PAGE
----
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Future of county building security checkpoint topic for supervisors
Removing detectors, lifting weapons ban on agenda
2/3/2013 6:00:00 AM
By Suzanne Adams-Ockrassa
Mohave County could save more than $85,000 a year by removing the security checkpoint at the entrance of the County Administration Building and allowing residents and employees to carry weapons in the building.
On Monday, the Board will consider removing security features around the front of the building and the prohibition against weapons in the building that was put in place by former County Manager Ron Walker.
The Board asked staff figure out how much the county would save by removing the equipment.
According to staff's report, it cost the county more than $56,000 to install the metal detector, gun lockers, X-ray machine and safety walls in 2010. It also costs the county more than $85,000 to have three private security guards patrol the building.
If the Board decides to remove the screening station, the county could move the equipment to another building and get rid of one of the security guard positions, saving the county $28,460 a year.
The Sheriff's Office has also offered to provide additional security for the building, at no cost to the county, when necessary.
If the Board decides to remove the weapons policy, staff is recommending that members of the public carrying weapons into the building be required to carry the weapon in a holster and the weapon remain in the holster for as long as the person is in the building.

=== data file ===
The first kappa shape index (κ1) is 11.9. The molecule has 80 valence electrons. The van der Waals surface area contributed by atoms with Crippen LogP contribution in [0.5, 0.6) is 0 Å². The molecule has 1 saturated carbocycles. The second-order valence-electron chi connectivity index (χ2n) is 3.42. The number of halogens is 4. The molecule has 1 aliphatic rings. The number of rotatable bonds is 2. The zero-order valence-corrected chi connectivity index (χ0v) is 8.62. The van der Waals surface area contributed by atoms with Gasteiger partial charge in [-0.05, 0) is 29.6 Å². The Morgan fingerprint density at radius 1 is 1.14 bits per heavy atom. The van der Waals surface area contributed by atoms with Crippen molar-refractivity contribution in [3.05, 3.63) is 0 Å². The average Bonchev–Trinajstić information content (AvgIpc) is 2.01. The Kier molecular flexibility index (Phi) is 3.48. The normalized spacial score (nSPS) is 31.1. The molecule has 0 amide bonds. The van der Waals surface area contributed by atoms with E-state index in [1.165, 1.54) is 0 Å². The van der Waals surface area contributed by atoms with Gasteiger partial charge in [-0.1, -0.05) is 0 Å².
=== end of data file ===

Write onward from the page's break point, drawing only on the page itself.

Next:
Staff is also recommending that if the public is allowed to carry weapons that county employees should also be allowed to carry - with some restrictions.
Employees must show that they have completed an Arizona
Department of Public Safety
concealed weapons carry class and received a CCW permit. A copy of the permit must be filed with the employee's boss and with the Mohave County Human Resources Department.
All employee weapons must be carried in a hostler or sheath and remain there for as long as the employee is in the building.
The Board is also considering doing away with the county's dress code, which prohibits hats, bare midriffs, halter tops, tank tops, bare backs, mini skirts, short shorts, exposed underwear and offensive language on clothing.
The section would be replaced with one that states that visitors should be "dressed appropriately. Clothing and appearance shall not be disruptive to the proceedings. It also prohibits clothing with "questionable language" as defined by the Federal Communications Commission guidelines on language appropriate for prime time TV.
It would also remove the prohibition on carrying signs and flags into the county building.
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